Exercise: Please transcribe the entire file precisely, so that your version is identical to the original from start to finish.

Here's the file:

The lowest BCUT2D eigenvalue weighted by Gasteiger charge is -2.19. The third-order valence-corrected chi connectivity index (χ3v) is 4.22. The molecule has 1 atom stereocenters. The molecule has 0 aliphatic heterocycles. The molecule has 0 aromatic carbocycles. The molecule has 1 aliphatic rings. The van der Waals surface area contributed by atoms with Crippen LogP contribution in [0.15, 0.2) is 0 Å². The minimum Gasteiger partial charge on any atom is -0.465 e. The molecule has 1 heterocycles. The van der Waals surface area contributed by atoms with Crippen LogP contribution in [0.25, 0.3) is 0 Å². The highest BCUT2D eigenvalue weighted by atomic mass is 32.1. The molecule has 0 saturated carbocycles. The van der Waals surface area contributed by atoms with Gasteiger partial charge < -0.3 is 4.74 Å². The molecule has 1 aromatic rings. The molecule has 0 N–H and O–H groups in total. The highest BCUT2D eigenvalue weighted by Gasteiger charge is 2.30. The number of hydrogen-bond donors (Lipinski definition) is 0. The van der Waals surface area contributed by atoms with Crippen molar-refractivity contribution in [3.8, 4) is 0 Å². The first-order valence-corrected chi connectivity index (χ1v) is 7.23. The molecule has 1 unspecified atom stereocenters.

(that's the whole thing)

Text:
The lowest BCUT2D eigenvalue weighted by Gasteiger charge is -2.19. The third-order valence-corrected chi connectivity index (χ3v) is 4.22. The molecule has 1 atom stereocenters. The molecule has 0 aliphatic heterocycles. The molecule has 0 aromatic carbocycles. The molecule has 1 aliphatic rings. The van der Waals surface area contributed by atoms with Crippen LogP contribution in [0.15, 0.2) is 0 Å². The minimum Gasteiger partial charge on any atom is -0.465 e. The molecule has 1 heterocycles. The van der Waals surface area contributed by atoms with Crippen LogP contribution in [0.25, 0.3) is 0 Å². The highest BCUT2D eigenvalue weighted by atomic mass is 32.1. The molecule has 0 saturated carbocycles. The van der Waals surface area contributed by atoms with Gasteiger partial charge < -0.3 is 4.74 Å². The molecule has 1 aromatic rings. The molecule has 0 N–H and O–H groups in total. The highest BCUT2D eigenvalue weighted by Gasteiger charge is 2.30. The number of hydrogen-bond donors (Lipinski definition) is 0. The van der Waals surface area contributed by atoms with Crippen molar-refractivity contribution in [3.8, 4) is 0 Å². The first-order valence-corrected chi connectivity index (χ1v) is 7.23. The molecule has 1 unspecified atom stereocenters.